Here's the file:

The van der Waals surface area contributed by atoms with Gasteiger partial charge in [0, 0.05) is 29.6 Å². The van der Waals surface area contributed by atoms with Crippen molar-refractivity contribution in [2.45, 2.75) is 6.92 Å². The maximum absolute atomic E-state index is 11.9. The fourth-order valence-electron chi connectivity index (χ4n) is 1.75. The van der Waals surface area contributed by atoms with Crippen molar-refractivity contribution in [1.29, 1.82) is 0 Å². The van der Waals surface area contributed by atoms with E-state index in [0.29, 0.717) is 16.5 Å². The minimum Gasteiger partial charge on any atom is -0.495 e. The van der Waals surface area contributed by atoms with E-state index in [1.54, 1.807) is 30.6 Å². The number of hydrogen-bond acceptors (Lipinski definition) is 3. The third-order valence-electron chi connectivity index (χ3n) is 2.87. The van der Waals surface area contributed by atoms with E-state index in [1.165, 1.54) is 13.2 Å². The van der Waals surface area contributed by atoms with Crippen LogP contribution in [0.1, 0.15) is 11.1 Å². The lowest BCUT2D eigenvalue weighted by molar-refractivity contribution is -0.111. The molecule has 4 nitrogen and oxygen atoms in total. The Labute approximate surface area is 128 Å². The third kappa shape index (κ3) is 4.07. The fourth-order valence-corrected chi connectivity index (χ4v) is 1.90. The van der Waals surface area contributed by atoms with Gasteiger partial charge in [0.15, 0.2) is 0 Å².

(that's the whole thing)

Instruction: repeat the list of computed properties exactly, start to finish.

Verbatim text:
The van der Waals surface area contributed by atoms with Gasteiger partial charge in [0, 0.05) is 29.6 Å². The van der Waals surface area contributed by atoms with Crippen molar-refractivity contribution in [2.45, 2.75) is 6.92 Å². The maximum absolute atomic E-state index is 11.9. The fourth-order valence-electron chi connectivity index (χ4n) is 1.75. The van der Waals surface area contributed by atoms with Crippen molar-refractivity contribution in [1.29, 1.82) is 0 Å². The van der Waals surface area contributed by atoms with E-state index in [0.29, 0.717) is 16.5 Å². The minimum Gasteiger partial charge on any atom is -0.495 e. The van der Waals surface area contributed by atoms with E-state index in [1.54, 1.807) is 30.6 Å². The number of hydrogen-bond acceptors (Lipinski definition) is 3. The third-order valence-electron chi connectivity index (χ3n) is 2.87. The van der Waals surface area contributed by atoms with E-state index in [1.165, 1.54) is 13.2 Å². The van der Waals surface area contributed by atoms with Crippen LogP contribution in [0.1, 0.15) is 11.1 Å². The lowest BCUT2D eigenvalue weighted by molar-refractivity contribution is -0.111. The molecule has 4 nitrogen and oxygen atoms in total. The Labute approximate surface area is 128 Å². The third kappa shape index (κ3) is 4.07. The fourth-order valence-corrected chi connectivity index (χ4v) is 1.90. The van der Waals surface area contributed by atoms with Gasteiger partial charge in [0.15, 0.2) is 0 Å².